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The textbook says that

$$\int\frac{-mu}{\sqrt{1-\left(\frac{u}{c}\right)^{2}}}du$$
can be solved by inspection to give $$mc^{2}\sqrt{1-\left(\frac{u}{c}\right)^{2}}$$

In simple steps, could anyone please explain how this is done.

Thank you

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4  
The integrand has the form $\frac{f'}{\sqrt f}$ (up to a multiplicative constant), so it's the derivative of $\sqrt f$. –  Davide Giraudo Sep 28 '11 at 11:13
1  
At least by inspection one can see that the answer is right! To proceed in the other direction, one notices that the derivative of $1-(u/c)^2$ is (basically) sitting upstairs, so the answer will be, more or less, $\sqrt{1-(u/c)^2}$. Then I would mentally differentiate to decide on the constant. –  André Nicolas Sep 28 '11 at 14:21
2  
Well, integration by inspection proceeds via the following simple steps: (1) Inspect. (2) Integrate. :-) –  Hans Lundmark Sep 28 '11 at 17:51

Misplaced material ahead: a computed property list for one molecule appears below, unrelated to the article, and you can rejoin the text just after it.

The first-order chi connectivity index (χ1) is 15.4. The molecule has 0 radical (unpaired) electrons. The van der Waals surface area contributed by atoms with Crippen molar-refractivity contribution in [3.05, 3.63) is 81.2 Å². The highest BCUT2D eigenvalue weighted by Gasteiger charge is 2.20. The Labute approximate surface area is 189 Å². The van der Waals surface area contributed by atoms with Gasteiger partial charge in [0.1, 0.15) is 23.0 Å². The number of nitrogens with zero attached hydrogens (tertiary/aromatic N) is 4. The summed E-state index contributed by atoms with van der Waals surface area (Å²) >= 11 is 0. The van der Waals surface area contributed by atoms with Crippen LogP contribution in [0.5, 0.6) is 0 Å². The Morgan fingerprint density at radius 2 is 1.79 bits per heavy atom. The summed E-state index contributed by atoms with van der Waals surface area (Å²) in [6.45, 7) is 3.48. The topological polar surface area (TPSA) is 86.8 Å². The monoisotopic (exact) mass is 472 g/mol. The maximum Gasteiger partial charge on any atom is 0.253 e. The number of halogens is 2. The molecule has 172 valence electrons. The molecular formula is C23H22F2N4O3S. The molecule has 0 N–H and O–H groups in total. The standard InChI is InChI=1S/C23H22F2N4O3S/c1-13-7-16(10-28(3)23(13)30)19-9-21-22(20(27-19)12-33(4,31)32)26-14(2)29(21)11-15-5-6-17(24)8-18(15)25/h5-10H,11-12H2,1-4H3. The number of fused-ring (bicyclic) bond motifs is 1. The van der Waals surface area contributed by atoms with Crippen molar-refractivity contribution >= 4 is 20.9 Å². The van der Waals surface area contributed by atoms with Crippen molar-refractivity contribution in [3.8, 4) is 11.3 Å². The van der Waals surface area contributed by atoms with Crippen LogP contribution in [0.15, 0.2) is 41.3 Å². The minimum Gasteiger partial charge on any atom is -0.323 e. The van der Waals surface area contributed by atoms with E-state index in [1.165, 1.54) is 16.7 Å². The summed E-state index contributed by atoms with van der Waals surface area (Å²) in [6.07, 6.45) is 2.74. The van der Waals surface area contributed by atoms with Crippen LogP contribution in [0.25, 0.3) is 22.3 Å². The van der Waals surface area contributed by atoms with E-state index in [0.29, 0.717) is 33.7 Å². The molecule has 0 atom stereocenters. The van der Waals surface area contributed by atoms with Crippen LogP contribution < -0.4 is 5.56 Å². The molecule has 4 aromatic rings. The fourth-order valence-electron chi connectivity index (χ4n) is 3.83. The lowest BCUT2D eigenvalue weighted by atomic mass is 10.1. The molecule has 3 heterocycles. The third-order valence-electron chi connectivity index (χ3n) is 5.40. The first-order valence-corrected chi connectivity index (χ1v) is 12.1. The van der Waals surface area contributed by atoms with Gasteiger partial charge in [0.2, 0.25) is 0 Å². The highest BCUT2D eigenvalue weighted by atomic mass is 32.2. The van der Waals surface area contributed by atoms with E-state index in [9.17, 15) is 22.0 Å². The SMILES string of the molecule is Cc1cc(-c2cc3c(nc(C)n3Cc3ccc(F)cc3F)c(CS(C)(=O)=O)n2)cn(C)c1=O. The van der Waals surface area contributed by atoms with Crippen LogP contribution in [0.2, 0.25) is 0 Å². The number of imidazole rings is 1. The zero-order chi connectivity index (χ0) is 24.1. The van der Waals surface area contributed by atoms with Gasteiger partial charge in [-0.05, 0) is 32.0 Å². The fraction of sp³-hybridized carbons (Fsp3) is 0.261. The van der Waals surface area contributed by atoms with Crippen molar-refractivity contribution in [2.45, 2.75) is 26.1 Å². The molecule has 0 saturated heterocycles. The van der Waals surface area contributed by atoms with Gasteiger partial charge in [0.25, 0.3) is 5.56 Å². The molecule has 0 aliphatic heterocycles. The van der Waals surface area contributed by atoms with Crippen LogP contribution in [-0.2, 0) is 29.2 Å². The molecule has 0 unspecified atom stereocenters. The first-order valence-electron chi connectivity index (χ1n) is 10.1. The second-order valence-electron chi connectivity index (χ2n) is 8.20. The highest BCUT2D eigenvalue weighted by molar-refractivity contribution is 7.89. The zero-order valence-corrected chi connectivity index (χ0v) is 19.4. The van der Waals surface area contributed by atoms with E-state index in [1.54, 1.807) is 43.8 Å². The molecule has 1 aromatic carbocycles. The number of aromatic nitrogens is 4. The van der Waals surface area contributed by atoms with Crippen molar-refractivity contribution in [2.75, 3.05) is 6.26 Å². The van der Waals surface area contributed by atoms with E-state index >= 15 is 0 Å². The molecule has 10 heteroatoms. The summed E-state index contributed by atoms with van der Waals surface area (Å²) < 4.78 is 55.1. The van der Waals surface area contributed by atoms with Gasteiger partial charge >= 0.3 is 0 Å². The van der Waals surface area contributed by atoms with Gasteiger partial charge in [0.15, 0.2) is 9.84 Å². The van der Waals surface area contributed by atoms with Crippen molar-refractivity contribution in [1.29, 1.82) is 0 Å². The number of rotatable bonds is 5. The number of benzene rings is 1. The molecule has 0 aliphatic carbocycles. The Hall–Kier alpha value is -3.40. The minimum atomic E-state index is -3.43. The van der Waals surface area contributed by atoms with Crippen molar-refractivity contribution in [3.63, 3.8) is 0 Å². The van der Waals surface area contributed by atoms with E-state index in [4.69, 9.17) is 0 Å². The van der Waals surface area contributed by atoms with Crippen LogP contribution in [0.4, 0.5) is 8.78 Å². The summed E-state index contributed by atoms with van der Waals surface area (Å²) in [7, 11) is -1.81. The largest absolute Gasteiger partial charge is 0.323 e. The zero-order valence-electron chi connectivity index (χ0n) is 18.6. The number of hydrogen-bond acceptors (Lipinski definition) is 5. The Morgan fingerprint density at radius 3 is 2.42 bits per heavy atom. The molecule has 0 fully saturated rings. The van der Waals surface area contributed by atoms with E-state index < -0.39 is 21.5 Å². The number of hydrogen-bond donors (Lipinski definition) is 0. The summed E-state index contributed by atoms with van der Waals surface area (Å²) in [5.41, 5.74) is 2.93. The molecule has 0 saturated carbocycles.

1 Answer 1

up vote 5 down vote accepted

You can always check whether Wolfram|Alpha shows you the steps for an integration; it does in this case (click "Show Steps").

Note that the integrand is proportional to $f'(g(u))g'(u)$ with $f(x)=\sqrt x$ and $g(u)=1-\left(\frac uc\right)^2$. Generally, if an integrand is a product of some expression and the derivative of some part of that expression, try substituting for that part.

I wouldn't worry too much about the fact that it says "by inspection" and it doesn't feel like mere inspection to you. If you do enough substitutions, over time you'll start to "see" this immediately and will be able to write down the integral without going through the mechanics of the substitution.

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Excellent answer. I never knew Wolfram|Alpha even existed, but it's brilliant, clearly showing all the steps. Thank you –  Peter4075 Sep 28 '11 at 13:15

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